About a year after her participation in the groundbreaking Comedy Central documentary series the Comedians of Comedy, Maria Bamford was on stage at the Friars Club in LA when a heckler began shouting at her. What happened after that isn’t entirely clear, other than Bamford had a breakdown, walked off stage, and disappeared. She was found three months later selling clock radios on the sidewalks of Detroit. A fellow homeless person, who was also a Comedy Central fan, recognized Bamford and eventually her parents were contacted. They brought her back home to Deluth, Minnesota and began to get her help. Maria decided to document her recovery in a series of short videos called The Maria Bamford Show, which were first posted to the TBS networks' now abandoned Super Deluxe Web site. [more inside]
On June 15th, 1920 in Duluth, Minnesota, three young, black circus workers, Elias Clayton, Elmer Jackson and Issac McGhie, were lynched. The Minnesota Historical Society has a great site devoted to the terrible event, Duluth Lynchings Online Resource. I'd especially like to point out the Oral Histories section, which has short interviews with African-Americans who lived through the event. In 2001 Minnesota Public Radio covered the story, inspired by a campaign to build a memorial to the three men, which was dedicated in October of 2003. The Clayton Jackson McGhie Memorial has a fine website which is well worth visiting.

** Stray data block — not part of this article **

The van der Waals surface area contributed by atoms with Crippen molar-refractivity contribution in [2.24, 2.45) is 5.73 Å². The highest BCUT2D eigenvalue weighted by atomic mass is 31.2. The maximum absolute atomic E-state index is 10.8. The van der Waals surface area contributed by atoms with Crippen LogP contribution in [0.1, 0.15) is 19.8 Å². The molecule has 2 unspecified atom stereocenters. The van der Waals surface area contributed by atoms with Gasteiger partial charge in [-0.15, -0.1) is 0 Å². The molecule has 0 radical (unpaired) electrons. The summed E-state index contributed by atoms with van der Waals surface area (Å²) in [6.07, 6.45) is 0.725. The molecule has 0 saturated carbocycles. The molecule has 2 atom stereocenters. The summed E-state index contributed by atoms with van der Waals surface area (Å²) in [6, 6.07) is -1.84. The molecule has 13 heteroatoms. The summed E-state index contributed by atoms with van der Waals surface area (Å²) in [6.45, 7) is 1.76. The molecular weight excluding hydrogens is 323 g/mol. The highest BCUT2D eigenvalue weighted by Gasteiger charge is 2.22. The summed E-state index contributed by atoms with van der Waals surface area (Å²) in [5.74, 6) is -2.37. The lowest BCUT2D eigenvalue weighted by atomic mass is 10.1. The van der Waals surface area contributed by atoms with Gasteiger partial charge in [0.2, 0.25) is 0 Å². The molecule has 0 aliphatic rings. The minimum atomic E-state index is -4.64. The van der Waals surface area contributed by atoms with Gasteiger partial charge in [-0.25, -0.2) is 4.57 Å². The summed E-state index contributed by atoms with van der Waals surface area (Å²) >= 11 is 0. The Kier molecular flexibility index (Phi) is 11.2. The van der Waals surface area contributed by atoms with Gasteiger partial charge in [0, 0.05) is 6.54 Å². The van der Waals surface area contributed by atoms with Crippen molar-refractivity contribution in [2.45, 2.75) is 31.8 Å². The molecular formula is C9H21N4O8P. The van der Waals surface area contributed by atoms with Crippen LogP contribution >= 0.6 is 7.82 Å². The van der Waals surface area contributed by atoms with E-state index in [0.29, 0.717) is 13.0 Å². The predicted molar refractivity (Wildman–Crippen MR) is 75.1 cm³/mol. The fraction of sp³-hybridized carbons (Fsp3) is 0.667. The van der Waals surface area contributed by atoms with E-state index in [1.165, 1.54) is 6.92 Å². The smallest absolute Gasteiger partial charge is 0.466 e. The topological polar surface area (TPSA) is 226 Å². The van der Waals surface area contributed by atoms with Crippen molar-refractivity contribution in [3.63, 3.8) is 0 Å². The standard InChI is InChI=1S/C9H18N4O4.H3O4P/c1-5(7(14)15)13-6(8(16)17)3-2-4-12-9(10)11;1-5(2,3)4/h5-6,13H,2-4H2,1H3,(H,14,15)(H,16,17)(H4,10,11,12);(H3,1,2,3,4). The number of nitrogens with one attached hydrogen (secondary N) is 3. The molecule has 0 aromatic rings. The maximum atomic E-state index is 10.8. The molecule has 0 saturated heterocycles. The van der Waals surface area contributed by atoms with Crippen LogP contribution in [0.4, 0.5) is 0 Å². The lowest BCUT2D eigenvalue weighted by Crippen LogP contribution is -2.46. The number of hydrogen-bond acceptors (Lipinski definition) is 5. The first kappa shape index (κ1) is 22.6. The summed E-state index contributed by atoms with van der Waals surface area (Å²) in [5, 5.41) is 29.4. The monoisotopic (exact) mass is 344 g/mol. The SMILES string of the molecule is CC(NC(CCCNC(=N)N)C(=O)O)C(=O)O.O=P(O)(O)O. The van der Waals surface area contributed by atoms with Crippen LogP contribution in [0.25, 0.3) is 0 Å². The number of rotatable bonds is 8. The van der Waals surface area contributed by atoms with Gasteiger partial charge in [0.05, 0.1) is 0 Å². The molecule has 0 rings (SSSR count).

"For the month of March 2010, the city of Topeka will be known as Google, Kansas." Mayor Bill Bunten says the proclamation is an attempt to stand out from the crowd, as cities around the United States have until March 26 to tell Google they're interested in participating in the Fiber for Communities program, part of the company's recently announced plans to build a series of superfast broadband networks across the country [previously on MetaFilter]. Other cities are trying to get Google's attention, but Duluth, Minnesota, has upped the ante by pledging to name its firstborn sons "Google Fiber" and its firstborn daughters "Googlette Fiber" in a video [YouTube, 3:34] spoofing Topeka's efforts.
A set of ideal conditions earlier this week -- cold weather, little wind and snow -- created a large skating rink. On Lake Superior. Beautifully clear (YouTube - minor swearing if you're at work). Ever skate for a mile? Cracks on the ice. With sound (YouTube). And of course, hockey (YouTube). Or maybe just some skating and kite flying (YouTube). Duluth News Tribune's story. (With annoying registration but nice photo gallery)